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Old 10-28-2009, 02:14 PM   #1
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Default Chocolate mint stout

I just ordered an ingredient kit from Austin Homebrew, double chocolate stout, and I am looking to make an Andes Mint stout for a Christmas beer. I have yet to find any good advice on adding mint to a beer. Didn't know if I should add mint extract in the secondary or the bottling bucket. Any suggestions/ideas?

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Old 10-28-2009, 02:37 PM   #2
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I thought I had a pretty unique idea. Now I see a few recipes for Chocolate Mint Stout.

I have not read up on how to add the mint. I have some spearmint from our yard that I have soaking in some Vodka. I plan on adding a few drops to a bottle of Chocolate Stout from the store and see what it tastes like. Then I can figure out how much I need for 5 gallons, or if I even want to brew it up.

What I did was to take the mint and strip the leaves. Then purreed the leaves in a small food proccessor. Then press into a small canning jar and pour vodka on top. Let it sit for a couple of weeks and it should pull the mint flavor into the vodka, which you can pour into your beer.

I have not read up on using any other flavorings, but the RX probably has every mint flavor out there in oil form. Not sure how they'd work in beer though.

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Old 10-29-2009, 03:34 AM   #3
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I brewed a chocolate mint stout from a recipe in a book titled Radical Brewing...the recipe called for an ounce of mint leaves added to the boil and also adding a mint lifesaver as well...the beer turned out a bit too minty for my taste...i let it sit for a couple months and it was still too overpowering and i decided to dump it...well i must have left one of the 12 oz bottles in my fridge and one day 9 months later i popped a beer that i thought was an old irish stout clone i made and it happened to be a lone chocolate mint stout that i had made 9 months earlier and it was awesome...still wouldn't be able to drink more than a couple at a time but just a reminder to not dump a batch because it changes quite a bit over time...anyway i would be careful with the ammount of mint you add to your beer...personally i would start light on the fresh mint maybe 1/2 ounce or less for 5 gallon batch and if it's not enough add a tea to the secondary right before you bottle...still wish i had that batch of chocolate mint stout...might have to brew it up again and let it age tasting every couple months to see how it changes over time...good luck and hope it works out!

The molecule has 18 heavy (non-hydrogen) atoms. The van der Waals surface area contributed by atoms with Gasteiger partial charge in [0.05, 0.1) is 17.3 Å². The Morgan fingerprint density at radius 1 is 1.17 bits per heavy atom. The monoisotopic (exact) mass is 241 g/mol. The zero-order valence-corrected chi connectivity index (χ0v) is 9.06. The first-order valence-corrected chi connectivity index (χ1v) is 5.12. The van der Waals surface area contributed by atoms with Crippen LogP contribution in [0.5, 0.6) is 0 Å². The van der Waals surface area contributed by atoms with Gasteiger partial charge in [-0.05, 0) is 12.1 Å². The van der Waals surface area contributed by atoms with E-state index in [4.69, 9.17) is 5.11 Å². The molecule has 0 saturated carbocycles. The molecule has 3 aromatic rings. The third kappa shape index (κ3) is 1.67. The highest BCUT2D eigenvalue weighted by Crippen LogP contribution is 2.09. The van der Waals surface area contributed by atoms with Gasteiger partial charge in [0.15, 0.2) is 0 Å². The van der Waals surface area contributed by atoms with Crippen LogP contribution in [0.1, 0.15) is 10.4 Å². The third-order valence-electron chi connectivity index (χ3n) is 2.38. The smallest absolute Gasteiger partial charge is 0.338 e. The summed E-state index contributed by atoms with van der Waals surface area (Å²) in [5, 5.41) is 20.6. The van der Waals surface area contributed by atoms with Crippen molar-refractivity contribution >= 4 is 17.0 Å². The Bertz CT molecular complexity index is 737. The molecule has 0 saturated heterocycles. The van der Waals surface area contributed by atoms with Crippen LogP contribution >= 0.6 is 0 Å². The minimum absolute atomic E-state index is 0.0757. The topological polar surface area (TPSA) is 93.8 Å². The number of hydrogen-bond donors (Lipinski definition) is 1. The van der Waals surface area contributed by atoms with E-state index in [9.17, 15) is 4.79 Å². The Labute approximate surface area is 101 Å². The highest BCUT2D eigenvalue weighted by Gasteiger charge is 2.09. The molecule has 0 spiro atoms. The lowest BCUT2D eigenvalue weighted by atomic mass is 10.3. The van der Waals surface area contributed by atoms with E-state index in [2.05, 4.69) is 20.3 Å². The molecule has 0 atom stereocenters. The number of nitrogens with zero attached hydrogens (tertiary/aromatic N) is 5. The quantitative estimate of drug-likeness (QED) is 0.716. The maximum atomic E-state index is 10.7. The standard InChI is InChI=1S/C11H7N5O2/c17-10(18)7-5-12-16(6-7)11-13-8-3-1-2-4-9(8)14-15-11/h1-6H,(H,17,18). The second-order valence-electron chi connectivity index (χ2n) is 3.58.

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Old 10-29-2009, 01:01 PM   #4
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Originally Posted by vthokie98 View Post
I brewed a chocolate mint stout from a recipe in a book titled Radical Brewing...the recipe called for an ounce of mint leaves added to the boil and also adding a mint lifesaver as well...the beer turned out a bit too minty for my taste...i let it sit for a couple months and it was still too overpowering and i decided to dump it...well i must have left one of the 12 oz bottles in my fridge and one day 9 months later i popped a beer that i thought was an old irish stout clone i made and it happened to be a lone chocolate mint stout that i had made 9 months earlier and it was awesome...still wouldn't be able to drink more than a couple at a time but just a reminder to not dump a batch because it changes quite a bit over time...anyway i would be careful with the ammount of mint you add to your beer...personally i would start light on the fresh mint maybe 1/2 ounce or less for 5 gallon batch and if it's not enough add a tea to the secondary right before you bottle...still wish i had that batch of chocolate mint stout...might have to brew it up again and let it age tasting every couple months to see how it changes over time...good luck and hope it works out!
Sounds like beer mouthwash...
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Old 10-29-2009, 07:20 PM   #5
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Sounds like beer mouthwash...
Sounds like Grasshopper Beer!
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Old 10-30-2009, 02:11 AM   #6
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We made a coffee, chocolate, mint stout last year and it turned out fantastic. In fact this year we made it as our first 10 gallon batch. It was that popular. Last year it was an extract kit from midwest that we doctored up, this year it is a all grain that we are calling " M & M coffee stout" Mint and Milk chocolate coffee stout. If this turns out like last year I will be posting my first recipe on this site.